14 December 2012

Extreme Bugout Vehicle: Carry Your Survival Colony With You Anywhere

The Aeros rigid body airship uses a novel buoyancy management system to provide the ability to carry up to 66 tons of freight or passengers, with a range of 3,000 nautical miles, and the ability to land and take off vertically from any flat surface. Cruising speed is 110 knots, with better fuel economy than other aircraft with heavy lift capability.

The company has built a half-size prototype, and is working with the US FAA on legal-technical-regulatory aspects of the craft before building a full-sized version.

If the vehicle operates to specifications, it would be an ideal method of building an "instant community" in the middle of nowhere. Such a capacity would be invaluable to militaries, as well as to survivalists, colonists, "new nation activists," and others who wished to be able to quickly install a sophisticated infrastructure in a remote location using pre-fabricated and pre-packaged materials and equipment. Example: Intershelter Popup Dome Shelters are lightweight and assume compact form for shipping.

The airship should also allow for fairly quick and massive relief and re-supply in disaster situations.

The commercial models will have a cruising speed of 110 knots over a range of 3000 nautical miles.

“It is the speed that the market and customers need,’’ he [Aeros CEO Igor Pasternak] says.

One of the keys to the new platform is its buoyancy management system. This allows the weight of the vehicle to be adjusted to suit conditions and operational needs. It is completely different from a "blimp" or something like the Hindenburg which needed a hitching post. With the Aeroscraft, there is a gas envelope above a freight chamber which reduces the buoyancy until the craft is 50 feet above the ground. Then you land it as you would a helicopter.

“The concept of the operation is absolutely new. When it comes in for a landing, say 100 feet or 50 feet and it touches the ground, at this moment you become heavier than air,’’ he says.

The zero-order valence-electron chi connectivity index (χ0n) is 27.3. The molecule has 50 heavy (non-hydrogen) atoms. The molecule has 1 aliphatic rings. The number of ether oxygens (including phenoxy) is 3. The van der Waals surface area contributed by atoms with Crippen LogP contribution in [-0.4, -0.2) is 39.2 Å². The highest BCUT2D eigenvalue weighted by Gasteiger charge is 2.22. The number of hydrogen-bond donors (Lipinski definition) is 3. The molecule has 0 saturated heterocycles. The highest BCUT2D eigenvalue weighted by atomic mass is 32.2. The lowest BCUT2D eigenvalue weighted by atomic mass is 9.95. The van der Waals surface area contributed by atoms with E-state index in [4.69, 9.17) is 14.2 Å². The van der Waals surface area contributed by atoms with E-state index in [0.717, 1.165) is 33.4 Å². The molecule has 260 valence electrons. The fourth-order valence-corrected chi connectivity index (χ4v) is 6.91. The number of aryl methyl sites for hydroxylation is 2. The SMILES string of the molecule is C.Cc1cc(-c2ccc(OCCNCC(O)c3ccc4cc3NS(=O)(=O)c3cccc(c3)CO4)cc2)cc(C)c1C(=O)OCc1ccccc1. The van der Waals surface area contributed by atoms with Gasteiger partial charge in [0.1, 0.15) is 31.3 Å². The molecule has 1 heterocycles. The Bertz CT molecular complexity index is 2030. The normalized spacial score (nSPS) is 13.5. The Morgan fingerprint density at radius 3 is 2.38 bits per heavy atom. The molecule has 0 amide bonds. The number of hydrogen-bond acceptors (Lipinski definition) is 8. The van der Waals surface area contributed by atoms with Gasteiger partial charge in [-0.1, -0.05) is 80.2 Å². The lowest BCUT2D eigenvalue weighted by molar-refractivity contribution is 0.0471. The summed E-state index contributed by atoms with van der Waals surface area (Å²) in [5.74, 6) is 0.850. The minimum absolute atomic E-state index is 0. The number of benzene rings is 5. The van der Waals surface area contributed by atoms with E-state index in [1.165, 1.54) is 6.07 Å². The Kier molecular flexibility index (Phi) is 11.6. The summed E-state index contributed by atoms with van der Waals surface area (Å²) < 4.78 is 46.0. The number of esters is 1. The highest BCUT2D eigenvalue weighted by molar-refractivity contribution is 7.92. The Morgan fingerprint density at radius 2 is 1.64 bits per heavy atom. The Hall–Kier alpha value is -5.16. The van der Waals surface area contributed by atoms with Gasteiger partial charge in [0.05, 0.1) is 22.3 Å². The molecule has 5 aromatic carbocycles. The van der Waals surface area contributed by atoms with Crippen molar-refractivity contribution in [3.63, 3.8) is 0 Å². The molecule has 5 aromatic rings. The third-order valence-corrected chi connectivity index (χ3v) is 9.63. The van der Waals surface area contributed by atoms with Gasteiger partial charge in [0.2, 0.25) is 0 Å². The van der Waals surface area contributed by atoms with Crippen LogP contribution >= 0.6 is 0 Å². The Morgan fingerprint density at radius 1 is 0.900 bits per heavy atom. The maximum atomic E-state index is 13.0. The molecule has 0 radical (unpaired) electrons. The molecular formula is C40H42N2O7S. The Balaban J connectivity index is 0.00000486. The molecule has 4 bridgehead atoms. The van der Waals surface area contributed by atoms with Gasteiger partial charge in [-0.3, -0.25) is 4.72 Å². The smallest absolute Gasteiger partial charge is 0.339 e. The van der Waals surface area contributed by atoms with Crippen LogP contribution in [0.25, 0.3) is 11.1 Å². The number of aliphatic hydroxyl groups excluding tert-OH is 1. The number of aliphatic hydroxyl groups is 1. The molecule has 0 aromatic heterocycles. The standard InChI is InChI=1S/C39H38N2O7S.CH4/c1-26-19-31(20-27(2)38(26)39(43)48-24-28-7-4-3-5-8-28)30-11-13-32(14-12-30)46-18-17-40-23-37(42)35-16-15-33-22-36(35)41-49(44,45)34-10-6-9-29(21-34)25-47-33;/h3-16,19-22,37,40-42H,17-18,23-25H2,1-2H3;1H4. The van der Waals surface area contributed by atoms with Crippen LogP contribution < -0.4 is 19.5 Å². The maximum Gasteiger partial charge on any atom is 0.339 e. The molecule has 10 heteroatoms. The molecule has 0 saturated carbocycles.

“From the structure stand point, all of us are familiar with the Hindenburg and Zeppelin designs, continues Pasternak. “This is different. We built a space frame that sits inside of the vehicle and around the frame we built a rigid cell. The function of the rigid cell is to have it work with the aerodynamic laws. It’s a very simple approach. _Gizmag
The video below provides a graphic animation of the Aeros buoyancy management system, which allows the craft to land and take off vertically, and to pick up and deliver up to 66 tons of cargo or passengers from most locations -- regardless of how far it is to the nearest airport.

The military applications are apt to catch on, if the craft can operate at high enough altitudes out of range of most ground fire. Remote piloting capability would also be an ideal feature for military use.

This is an airship buoyancy concept that has been thrown around at the Al Fin Aerospace Institute for a number of years, but the Institute is not likely to submit any prior claims to the idea. ;-)

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Blogger Matt M said...

Frank Luke's wet dream!

Friday, 14 December, 2012  
Blogger neil craig said...

Assuming it uses helium rather than hydrogen this will be much safer than a helicpoter or even traditional plane. It would take real talent to crash it at any speed.

This should mean that flight restrictions over built up areas would be far less onerous. I say "should" because government regulations normally ratchet only 1 way & such regulations are becoming the number one cost of doing business in many, possibly most, technolo9gical fields.

Saturday, 15 December, 2012  

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